Semiotic Ennead

C.S. Peirce (1839-1914) very much realised himself that something fundamental was still missing in ‘his’ Semiotic Triad. But he didn’t really manage to develop a structural solution to fill in the gap. Peirce, however, did articulate an essential relationship between the Sign and its ever accompanying environment; the “Ground” – as he called it.

P.E. Wisse (1952) substantially advanced Peirce’s concept of the Ground. He developed Peirce’s semiotic triad into a semiotic ennead (2002). Wisse evolved the three elements of Peirce’s irreducible triad – Meaning, Object and Sign – into dimensions of the same name and populated each dimension with three elements, yielding an irreducible semiotic ennead with, of course, nine elements. Please do have a look at the semiotic ennead as pictured and explained below:

Meaning: Motive – Focus – Concept.
Humans are Motivated beings. A human being is able to Focus his attention to something, thereby concluding to a certain Concept – depending on his Motive. In this way the Meaning dimension carries subsequently Motive – Focus – Concept as its three elements. Focus can be seen as a movable point on the Meaning dimension. Moving Focus yields differing Motive/Concept ratios. The more developed ones Motive, the more clear-cut the emerging Concept which, in turn, leads to effective Behaviour. The other way around: a limited or vague Motive yields a rather blurry Concept from which a variety of Behaviours can/will come about.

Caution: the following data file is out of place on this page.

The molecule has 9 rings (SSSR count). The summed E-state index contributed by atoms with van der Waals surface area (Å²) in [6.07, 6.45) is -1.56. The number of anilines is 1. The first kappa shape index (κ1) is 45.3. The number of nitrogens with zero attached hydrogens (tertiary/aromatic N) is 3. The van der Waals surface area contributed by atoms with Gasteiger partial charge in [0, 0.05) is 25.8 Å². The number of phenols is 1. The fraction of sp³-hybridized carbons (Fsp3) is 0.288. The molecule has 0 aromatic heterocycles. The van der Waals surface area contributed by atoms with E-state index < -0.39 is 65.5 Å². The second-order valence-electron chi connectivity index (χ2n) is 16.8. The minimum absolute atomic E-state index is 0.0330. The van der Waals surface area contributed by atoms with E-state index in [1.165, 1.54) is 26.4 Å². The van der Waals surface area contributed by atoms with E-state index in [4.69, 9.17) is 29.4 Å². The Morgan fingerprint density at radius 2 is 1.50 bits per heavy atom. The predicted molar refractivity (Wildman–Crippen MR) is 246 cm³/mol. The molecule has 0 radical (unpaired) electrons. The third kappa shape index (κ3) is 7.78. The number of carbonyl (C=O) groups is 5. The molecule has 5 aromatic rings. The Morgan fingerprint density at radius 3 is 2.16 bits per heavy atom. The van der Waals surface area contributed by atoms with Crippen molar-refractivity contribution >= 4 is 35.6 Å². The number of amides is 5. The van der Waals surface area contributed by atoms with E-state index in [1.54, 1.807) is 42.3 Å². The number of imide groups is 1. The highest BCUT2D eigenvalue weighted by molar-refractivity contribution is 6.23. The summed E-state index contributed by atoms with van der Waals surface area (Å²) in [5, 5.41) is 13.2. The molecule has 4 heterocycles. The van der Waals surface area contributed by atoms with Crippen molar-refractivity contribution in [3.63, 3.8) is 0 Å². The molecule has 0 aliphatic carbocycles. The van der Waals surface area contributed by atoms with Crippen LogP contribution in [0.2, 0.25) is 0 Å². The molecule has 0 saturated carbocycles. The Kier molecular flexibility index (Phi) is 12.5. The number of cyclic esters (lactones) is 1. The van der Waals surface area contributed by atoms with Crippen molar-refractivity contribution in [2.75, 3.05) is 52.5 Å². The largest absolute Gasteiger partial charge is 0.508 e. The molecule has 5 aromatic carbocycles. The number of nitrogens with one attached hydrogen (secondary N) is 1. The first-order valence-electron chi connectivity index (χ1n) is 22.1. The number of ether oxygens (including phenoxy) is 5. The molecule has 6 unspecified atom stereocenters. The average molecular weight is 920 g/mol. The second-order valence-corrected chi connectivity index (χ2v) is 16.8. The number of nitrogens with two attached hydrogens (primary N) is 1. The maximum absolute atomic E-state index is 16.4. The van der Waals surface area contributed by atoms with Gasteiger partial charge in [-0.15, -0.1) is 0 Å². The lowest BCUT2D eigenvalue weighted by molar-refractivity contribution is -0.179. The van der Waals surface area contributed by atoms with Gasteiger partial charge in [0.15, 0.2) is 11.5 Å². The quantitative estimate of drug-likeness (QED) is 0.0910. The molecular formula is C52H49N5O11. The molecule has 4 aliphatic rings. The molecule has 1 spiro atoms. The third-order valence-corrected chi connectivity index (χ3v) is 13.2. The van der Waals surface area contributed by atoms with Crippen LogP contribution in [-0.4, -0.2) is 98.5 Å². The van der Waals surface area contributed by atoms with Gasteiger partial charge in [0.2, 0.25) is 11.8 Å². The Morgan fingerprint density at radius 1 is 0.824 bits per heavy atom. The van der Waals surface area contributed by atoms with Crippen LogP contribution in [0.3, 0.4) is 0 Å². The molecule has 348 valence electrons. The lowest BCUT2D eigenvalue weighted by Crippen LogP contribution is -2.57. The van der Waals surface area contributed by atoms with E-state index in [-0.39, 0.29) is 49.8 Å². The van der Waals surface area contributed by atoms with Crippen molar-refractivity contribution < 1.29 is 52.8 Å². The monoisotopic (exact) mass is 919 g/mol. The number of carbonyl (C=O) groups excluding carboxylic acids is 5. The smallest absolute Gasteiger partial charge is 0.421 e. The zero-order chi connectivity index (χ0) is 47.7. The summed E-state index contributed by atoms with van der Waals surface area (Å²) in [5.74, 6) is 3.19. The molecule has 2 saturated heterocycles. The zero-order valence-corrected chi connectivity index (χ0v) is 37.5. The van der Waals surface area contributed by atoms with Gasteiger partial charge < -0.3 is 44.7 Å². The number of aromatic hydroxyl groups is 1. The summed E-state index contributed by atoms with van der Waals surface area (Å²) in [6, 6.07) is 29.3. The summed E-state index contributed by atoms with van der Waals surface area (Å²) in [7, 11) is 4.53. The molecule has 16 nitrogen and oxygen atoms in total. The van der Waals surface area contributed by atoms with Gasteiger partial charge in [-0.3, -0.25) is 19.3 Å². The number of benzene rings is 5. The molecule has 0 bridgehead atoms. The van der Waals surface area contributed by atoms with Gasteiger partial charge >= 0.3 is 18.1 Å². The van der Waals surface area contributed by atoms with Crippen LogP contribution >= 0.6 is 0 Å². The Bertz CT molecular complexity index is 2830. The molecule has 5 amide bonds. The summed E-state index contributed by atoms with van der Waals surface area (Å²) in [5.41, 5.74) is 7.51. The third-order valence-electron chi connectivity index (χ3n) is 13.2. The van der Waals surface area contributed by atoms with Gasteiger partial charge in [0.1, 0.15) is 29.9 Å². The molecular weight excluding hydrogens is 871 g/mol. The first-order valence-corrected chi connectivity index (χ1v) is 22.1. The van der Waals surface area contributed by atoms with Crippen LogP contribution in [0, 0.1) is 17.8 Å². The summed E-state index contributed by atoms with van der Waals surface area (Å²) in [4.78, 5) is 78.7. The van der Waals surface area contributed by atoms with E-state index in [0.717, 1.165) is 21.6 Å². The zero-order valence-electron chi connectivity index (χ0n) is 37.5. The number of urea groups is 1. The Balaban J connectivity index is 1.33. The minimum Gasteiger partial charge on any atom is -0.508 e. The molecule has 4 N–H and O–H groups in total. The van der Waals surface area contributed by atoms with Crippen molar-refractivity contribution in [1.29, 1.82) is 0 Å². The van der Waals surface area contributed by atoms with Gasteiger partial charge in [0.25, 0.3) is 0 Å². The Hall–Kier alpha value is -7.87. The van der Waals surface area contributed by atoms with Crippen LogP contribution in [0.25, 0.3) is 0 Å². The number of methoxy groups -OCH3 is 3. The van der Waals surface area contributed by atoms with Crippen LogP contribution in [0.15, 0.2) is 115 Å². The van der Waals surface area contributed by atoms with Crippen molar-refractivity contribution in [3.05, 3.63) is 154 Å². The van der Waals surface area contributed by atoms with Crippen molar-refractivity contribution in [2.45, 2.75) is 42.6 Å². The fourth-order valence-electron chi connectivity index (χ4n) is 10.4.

Object: Situation – Identity – Behaviour.
Interpretation of Signs leads to particular Behaviour. Particular Behaviour never happens an sich, but is always closely related to the Situation at hand. In other words: Behaviour is outright Situational. Behaviour is linked to Situation by means of a movable point on the Object dimension: Identity. On this Object dimension subsequently appear: Situation – Identity – Behaviour. The more clear/detailed the Situation, the less room there is for Behavioural variety. The other way around: A vague/unrecognised Situation leaves much room for ineffective (unintended) Behaviour.

Sign (information): Context – Signature – Intext.
Via a continuous stream of Signs (information) there is an ever ongoing interplay between the dimensions Object and Meaning. The dimension Sign gets its three elements analogue to the other two dimensions assigned as Context – Signature – Intext respectively. Over here, Signature is the movable point on the Sign dimension that connects the various and varying Context/Intext ratios. If we do not understand each other – caused by a poor Intext, we ask for further explanation, i.e. for additional Context. The other way around: A word (tiny Intext) is enough to the wise (having a rich Context).

Next you find (just) one example of how to ‘read’ the semiotic ennead presented in this article. If you, finding yourself in a certain Situation – which is Sign-ed to you as Context, for one reason or another (Motive) Focus on something; an Object – being Sign-ed to you as Intext…, you develop an interpretation (a Concept annex Meaning) of that something (Object) in that Situation. Developed Meaning yields Behaviour; Behaviour being Situation-ally dependent. Identity – the identification of Object in a certain Situation – functions as a kind of hinge point connecting as well as distinguishing Situation and Behaviour in reality (Object dimension). We take Signs (information) regarding Behaviour as Intext – connected to Meaning in our brains. Signs regarding the Situation are taken as Context – connected to Motive in our brains.